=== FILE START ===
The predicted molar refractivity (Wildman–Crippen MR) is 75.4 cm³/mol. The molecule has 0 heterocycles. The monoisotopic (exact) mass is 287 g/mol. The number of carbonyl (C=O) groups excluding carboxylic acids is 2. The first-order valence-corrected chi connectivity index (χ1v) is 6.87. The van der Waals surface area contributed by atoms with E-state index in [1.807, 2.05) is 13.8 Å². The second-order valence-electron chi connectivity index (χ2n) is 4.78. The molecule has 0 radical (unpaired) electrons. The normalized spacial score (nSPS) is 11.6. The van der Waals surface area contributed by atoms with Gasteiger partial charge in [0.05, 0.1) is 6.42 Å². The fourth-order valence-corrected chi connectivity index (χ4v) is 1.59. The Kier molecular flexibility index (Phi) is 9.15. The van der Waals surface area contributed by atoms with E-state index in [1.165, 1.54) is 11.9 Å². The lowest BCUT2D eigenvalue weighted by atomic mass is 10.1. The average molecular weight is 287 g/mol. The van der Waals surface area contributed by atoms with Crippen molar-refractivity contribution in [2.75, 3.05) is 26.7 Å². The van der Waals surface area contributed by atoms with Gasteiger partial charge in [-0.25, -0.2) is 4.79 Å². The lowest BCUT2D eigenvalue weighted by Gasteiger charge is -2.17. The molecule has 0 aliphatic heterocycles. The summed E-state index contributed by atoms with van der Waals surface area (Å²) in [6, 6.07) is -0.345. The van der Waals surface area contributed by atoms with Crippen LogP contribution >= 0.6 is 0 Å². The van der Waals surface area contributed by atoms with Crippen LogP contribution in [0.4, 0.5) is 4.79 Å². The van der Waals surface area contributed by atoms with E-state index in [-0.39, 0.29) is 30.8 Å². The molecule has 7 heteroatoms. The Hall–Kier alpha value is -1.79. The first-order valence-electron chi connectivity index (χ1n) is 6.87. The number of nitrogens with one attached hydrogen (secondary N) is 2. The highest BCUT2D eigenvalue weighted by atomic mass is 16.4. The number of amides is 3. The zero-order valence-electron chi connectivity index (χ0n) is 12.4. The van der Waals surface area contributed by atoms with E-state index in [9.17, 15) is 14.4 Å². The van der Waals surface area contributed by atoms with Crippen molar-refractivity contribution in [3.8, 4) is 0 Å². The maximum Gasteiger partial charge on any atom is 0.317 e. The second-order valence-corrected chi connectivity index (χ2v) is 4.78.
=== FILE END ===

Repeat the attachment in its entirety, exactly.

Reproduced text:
The predicted molar refractivity (Wildman–Crippen MR) is 75.4 cm³/mol. The molecule has 0 heterocycles. The monoisotopic (exact) mass is 287 g/mol. The number of carbonyl (C=O) groups excluding carboxylic acids is 2. The first-order valence-corrected chi connectivity index (χ1v) is 6.87. The van der Waals surface area contributed by atoms with E-state index in [1.807, 2.05) is 13.8 Å². The second-order valence-electron chi connectivity index (χ2n) is 4.78. The molecule has 0 radical (unpaired) electrons. The normalized spacial score (nSPS) is 11.6. The van der Waals surface area contributed by atoms with Gasteiger partial charge in [0.05, 0.1) is 6.42 Å². The fourth-order valence-corrected chi connectivity index (χ4v) is 1.59. The Kier molecular flexibility index (Phi) is 9.15. The van der Waals surface area contributed by atoms with E-state index in [1.165, 1.54) is 11.9 Å². The lowest BCUT2D eigenvalue weighted by atomic mass is 10.1. The average molecular weight is 287 g/mol. The van der Waals surface area contributed by atoms with Crippen molar-refractivity contribution in [2.75, 3.05) is 26.7 Å². The van der Waals surface area contributed by atoms with Gasteiger partial charge in [-0.25, -0.2) is 4.79 Å². The lowest BCUT2D eigenvalue weighted by Gasteiger charge is -2.17. The molecule has 0 aliphatic heterocycles. The summed E-state index contributed by atoms with van der Waals surface area (Å²) in [6, 6.07) is -0.345. The van der Waals surface area contributed by atoms with Crippen LogP contribution >= 0.6 is 0 Å². The van der Waals surface area contributed by atoms with Crippen LogP contribution in [0.4, 0.5) is 4.79 Å². The van der Waals surface area contributed by atoms with E-state index in [-0.39, 0.29) is 30.8 Å². The molecule has 7 heteroatoms. The Hall–Kier alpha value is -1.79. The first-order valence-electron chi connectivity index (χ1n) is 6.87. The number of nitrogens with one attached hydrogen (secondary N) is 2. The highest BCUT2D eigenvalue weighted by atomic mass is 16.4. The number of amides is 3. The zero-order valence-electron chi connectivity index (χ0n) is 12.4. The van der Waals surface area contributed by atoms with E-state index in [9.17, 15) is 14.4 Å². The van der Waals surface area contributed by atoms with Crippen molar-refractivity contribution in [3.8, 4) is 0 Å². The maximum Gasteiger partial charge on any atom is 0.317 e. The second-order valence-corrected chi connectivity index (χ2v) is 4.78.